Note the pretty cover.

Note the pretty cover.

One of the books I picked up at ArmadilloCon this year was The Spirit Lens, by Carol Berg.

Someone is trying to kill the king of Sabria and keeps missing.  So far, all the evidence points to Queen Eugenie. To try to divine the plot and clear the queen’s name, King Philippe summons a distant cousin, Portier de Savin-Duplais, to solve the mystery.

This is a rich, complex fantasy. Everything about it is layered, from character to plot, to the mystery itself. No one is as they seem, not even Portier, the main character.  At times, it gets carried away with its own complexity. The uncareful reader will not be rewarded. I read fast, and I know I missed clues, and at times I was frustrated by the twists and turns of the plot, but this is more user error than author error.

However, despite my own carelessness, I was swept along on the ride to the extent that when a certain character’s fate was announced, I gasped out loud.

As with all murder mysteries, most of the fun is trying to guess the traitor. I wasn’t able to, but I did have fun looking for clues. Mysteries set in secondary worlds have a tougher job than those set in our world, whether that be a bed & breakfast in a charming New England village, or an English country house. Fantasies have to establish the world, and the author can’t take the reader’s knowledge for granted. That said, Berg has done a great job at creating a classic mystery whodunnit in a fantasy world.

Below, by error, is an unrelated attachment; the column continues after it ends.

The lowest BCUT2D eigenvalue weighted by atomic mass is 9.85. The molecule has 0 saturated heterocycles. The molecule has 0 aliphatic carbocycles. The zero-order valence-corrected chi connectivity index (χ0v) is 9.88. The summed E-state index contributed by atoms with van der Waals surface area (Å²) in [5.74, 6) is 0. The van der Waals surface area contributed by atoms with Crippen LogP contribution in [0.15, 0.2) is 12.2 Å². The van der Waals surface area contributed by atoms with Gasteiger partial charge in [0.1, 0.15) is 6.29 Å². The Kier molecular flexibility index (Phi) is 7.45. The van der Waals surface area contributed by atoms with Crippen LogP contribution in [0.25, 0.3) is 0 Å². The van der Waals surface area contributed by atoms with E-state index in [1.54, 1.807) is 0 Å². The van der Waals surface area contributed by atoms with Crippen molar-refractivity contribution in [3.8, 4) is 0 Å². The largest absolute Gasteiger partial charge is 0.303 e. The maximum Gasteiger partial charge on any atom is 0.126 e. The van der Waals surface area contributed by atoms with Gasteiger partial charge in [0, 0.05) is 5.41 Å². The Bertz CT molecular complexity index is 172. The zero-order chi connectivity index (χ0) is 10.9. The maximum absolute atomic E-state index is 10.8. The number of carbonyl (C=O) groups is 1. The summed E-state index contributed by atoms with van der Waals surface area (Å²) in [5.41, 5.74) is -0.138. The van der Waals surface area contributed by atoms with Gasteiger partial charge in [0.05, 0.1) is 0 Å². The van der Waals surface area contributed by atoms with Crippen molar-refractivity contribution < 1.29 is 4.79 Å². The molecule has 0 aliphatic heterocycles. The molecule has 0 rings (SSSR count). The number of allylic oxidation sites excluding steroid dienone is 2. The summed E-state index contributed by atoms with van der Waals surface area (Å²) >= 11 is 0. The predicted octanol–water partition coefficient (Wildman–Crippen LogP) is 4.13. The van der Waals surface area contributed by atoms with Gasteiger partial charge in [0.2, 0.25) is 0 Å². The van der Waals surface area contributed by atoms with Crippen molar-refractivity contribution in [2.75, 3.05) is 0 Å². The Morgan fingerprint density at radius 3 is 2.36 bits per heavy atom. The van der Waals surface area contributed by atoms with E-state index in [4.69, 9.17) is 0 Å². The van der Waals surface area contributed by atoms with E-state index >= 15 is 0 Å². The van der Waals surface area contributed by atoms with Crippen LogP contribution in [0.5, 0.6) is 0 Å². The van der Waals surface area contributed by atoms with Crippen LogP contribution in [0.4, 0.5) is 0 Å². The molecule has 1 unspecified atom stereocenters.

I picked up the book because I heard Berg read from the sequel, The Soul Mirror, at ArmadilloCon, and I was so impressed I knew I had to get this one.  The Spirit Lens also confirms once again what I have known for a long time, and what publishers might want to consider — the mystery and fantasy genres go together like peanut butter and chocolate. We’ve already seen the success of paranormal romance. I think readers are ready for the next series of the Big Fat Mystery-Fantasy.

Another breathtaking cover.

Another breathtaking cover.

Berg’s series, subtitled The Collegia Magica, is a good outing in this new genre.


Maria Ragucci · October 14, 2010 at 9:37 pm

You’ve sold me! These sound terrific- and they will expand my genres.

Patrice Sarath · October 19, 2010 at 3:56 pm

I think you would like this one. You are a way more attentive reader than I am and will probably catch on to the whodunnit clues. I admit that I read too fast.

Did you get that book I sent you, Lost Hill? A quick read and I liked it. Historical (post-WWII) British fiction, but it was contemporary at the time it was written, so it was an absorbing picture of life after wartime.

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